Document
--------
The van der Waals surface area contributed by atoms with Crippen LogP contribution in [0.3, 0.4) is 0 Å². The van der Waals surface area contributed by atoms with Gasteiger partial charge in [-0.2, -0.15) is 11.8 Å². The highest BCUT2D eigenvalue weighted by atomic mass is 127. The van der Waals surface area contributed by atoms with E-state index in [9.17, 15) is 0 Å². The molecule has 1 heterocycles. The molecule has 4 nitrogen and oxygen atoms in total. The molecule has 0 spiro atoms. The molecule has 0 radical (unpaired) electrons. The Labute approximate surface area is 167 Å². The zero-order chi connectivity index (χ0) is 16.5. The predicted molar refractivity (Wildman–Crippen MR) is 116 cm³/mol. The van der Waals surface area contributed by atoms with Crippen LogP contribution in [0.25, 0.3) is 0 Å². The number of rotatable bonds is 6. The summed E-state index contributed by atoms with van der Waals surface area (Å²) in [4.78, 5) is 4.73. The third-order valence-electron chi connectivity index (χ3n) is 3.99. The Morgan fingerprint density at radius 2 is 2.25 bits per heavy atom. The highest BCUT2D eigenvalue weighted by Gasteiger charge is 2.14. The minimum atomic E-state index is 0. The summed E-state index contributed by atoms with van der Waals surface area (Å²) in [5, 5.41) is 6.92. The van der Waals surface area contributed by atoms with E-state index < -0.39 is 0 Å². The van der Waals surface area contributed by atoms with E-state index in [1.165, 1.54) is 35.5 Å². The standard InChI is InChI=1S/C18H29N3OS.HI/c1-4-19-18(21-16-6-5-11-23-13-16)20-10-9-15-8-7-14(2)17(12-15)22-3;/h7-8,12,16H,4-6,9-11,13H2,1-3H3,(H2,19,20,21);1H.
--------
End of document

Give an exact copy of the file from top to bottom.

The van der Waals surface area contributed by atoms with Crippen LogP contribution in [0.3, 0.4) is 0 Å². The van der Waals surface area contributed by atoms with Gasteiger partial charge in [-0.2, -0.15) is 11.8 Å². The highest BCUT2D eigenvalue weighted by atomic mass is 127. The van der Waals surface area contributed by atoms with E-state index in [9.17, 15) is 0 Å². The molecule has 1 heterocycles. The molecule has 4 nitrogen and oxygen atoms in total. The molecule has 0 spiro atoms. The molecule has 0 radical (unpaired) electrons. The Labute approximate surface area is 167 Å². The zero-order chi connectivity index (χ0) is 16.5. The predicted molar refractivity (Wildman–Crippen MR) is 116 cm³/mol. The van der Waals surface area contributed by atoms with Crippen LogP contribution in [0.25, 0.3) is 0 Å². The number of rotatable bonds is 6. The summed E-state index contributed by atoms with van der Waals surface area (Å²) in [4.78, 5) is 4.73. The third-order valence-electron chi connectivity index (χ3n) is 3.99. The Morgan fingerprint density at radius 2 is 2.25 bits per heavy atom. The highest BCUT2D eigenvalue weighted by Gasteiger charge is 2.14. The minimum atomic E-state index is 0. The summed E-state index contributed by atoms with van der Waals surface area (Å²) in [5, 5.41) is 6.92. The van der Waals surface area contributed by atoms with E-state index < -0.39 is 0 Å². The van der Waals surface area contributed by atoms with E-state index in [1.165, 1.54) is 35.5 Å². The standard InChI is InChI=1S/C18H29N3OS.HI/c1-4-19-18(21-16-6-5-11-23-13-16)20-10-9-15-8-7-14(2)17(12-15)22-3;/h7-8,12,16H,4-6,9-11,13H2,1-3H3,(H2,19,20,21);1H.